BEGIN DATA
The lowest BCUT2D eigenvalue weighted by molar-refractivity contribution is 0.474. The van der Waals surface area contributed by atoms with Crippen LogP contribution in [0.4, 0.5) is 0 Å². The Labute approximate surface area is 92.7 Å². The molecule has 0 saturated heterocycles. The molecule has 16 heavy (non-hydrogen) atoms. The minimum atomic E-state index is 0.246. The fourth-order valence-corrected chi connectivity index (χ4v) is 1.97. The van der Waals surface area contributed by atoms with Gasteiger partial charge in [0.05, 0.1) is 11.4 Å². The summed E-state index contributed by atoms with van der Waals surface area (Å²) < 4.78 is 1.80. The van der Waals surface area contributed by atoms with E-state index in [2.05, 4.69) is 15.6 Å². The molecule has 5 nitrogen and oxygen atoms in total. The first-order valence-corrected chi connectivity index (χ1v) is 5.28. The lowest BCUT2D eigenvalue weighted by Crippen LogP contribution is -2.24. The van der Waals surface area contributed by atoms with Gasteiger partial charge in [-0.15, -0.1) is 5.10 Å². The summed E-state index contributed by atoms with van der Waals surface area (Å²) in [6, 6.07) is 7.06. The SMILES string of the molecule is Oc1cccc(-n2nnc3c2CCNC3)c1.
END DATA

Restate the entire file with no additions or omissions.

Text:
The lowest BCUT2D eigenvalue weighted by molar-refractivity contribution is 0.474. The van der Waals surface area contributed by atoms with Crippen LogP contribution in [0.4, 0.5) is 0 Å². The Labute approximate surface area is 92.7 Å². The molecule has 0 saturated heterocycles. The molecule has 16 heavy (non-hydrogen) atoms. The minimum atomic E-state index is 0.246. The fourth-order valence-corrected chi connectivity index (χ4v) is 1.97. The van der Waals surface area contributed by atoms with Gasteiger partial charge in [0.05, 0.1) is 11.4 Å². The summed E-state index contributed by atoms with van der Waals surface area (Å²) < 4.78 is 1.80. The van der Waals surface area contributed by atoms with E-state index in [2.05, 4.69) is 15.6 Å². The molecule has 5 nitrogen and oxygen atoms in total. The first-order valence-corrected chi connectivity index (χ1v) is 5.28. The lowest BCUT2D eigenvalue weighted by Crippen LogP contribution is -2.24. The van der Waals surface area contributed by atoms with Gasteiger partial charge in [-0.15, -0.1) is 5.10 Å². The summed E-state index contributed by atoms with van der Waals surface area (Å²) in [6, 6.07) is 7.06. The SMILES string of the molecule is Oc1cccc(-n2nnc3c2CCNC3)c1.